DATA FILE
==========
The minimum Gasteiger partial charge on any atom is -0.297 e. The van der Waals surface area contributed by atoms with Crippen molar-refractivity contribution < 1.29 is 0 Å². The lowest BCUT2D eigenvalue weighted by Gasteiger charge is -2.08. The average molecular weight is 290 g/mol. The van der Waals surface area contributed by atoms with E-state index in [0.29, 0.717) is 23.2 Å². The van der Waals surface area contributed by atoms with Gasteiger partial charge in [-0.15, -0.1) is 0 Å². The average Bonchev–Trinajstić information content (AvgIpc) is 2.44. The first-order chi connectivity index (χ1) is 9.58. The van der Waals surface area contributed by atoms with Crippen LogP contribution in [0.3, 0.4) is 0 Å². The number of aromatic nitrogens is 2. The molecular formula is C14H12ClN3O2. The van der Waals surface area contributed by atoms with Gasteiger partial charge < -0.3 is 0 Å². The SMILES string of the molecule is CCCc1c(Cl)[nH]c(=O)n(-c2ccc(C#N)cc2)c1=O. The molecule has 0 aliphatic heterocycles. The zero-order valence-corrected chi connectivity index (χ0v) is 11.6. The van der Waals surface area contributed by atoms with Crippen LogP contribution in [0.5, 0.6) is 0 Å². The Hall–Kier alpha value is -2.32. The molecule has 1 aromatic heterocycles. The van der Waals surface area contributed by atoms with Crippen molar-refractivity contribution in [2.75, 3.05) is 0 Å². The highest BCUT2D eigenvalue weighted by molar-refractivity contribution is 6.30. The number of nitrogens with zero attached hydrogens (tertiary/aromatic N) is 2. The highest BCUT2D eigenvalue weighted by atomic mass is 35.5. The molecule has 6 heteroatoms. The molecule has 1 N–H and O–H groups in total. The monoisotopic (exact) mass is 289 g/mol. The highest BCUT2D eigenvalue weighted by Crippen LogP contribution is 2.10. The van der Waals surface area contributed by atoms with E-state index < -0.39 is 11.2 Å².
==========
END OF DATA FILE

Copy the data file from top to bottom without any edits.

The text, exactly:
The minimum Gasteiger partial charge on any atom is -0.297 e. The van der Waals surface area contributed by atoms with Crippen molar-refractivity contribution < 1.29 is 0 Å². The lowest BCUT2D eigenvalue weighted by Gasteiger charge is -2.08. The average molecular weight is 290 g/mol. The van der Waals surface area contributed by atoms with E-state index in [0.29, 0.717) is 23.2 Å². The van der Waals surface area contributed by atoms with Gasteiger partial charge in [-0.15, -0.1) is 0 Å². The average Bonchev–Trinajstić information content (AvgIpc) is 2.44. The first-order chi connectivity index (χ1) is 9.58. The van der Waals surface area contributed by atoms with Crippen LogP contribution in [0.3, 0.4) is 0 Å². The number of aromatic nitrogens is 2. The molecular formula is C14H12ClN3O2. The van der Waals surface area contributed by atoms with Gasteiger partial charge < -0.3 is 0 Å². The SMILES string of the molecule is CCCc1c(Cl)[nH]c(=O)n(-c2ccc(C#N)cc2)c1=O. The molecule has 0 aliphatic heterocycles. The zero-order valence-corrected chi connectivity index (χ0v) is 11.6. The van der Waals surface area contributed by atoms with Crippen LogP contribution in [0.5, 0.6) is 0 Å². The Hall–Kier alpha value is -2.32. The molecule has 1 aromatic heterocycles. The van der Waals surface area contributed by atoms with Crippen molar-refractivity contribution in [2.75, 3.05) is 0 Å². The highest BCUT2D eigenvalue weighted by molar-refractivity contribution is 6.30. The number of nitrogens with zero attached hydrogens (tertiary/aromatic N) is 2. The highest BCUT2D eigenvalue weighted by atomic mass is 35.5. The molecule has 6 heteroatoms. The molecule has 1 N–H and O–H groups in total. The monoisotopic (exact) mass is 289 g/mol. The highest BCUT2D eigenvalue weighted by Crippen LogP contribution is 2.10. The van der Waals surface area contributed by atoms with E-state index < -0.39 is 11.2 Å².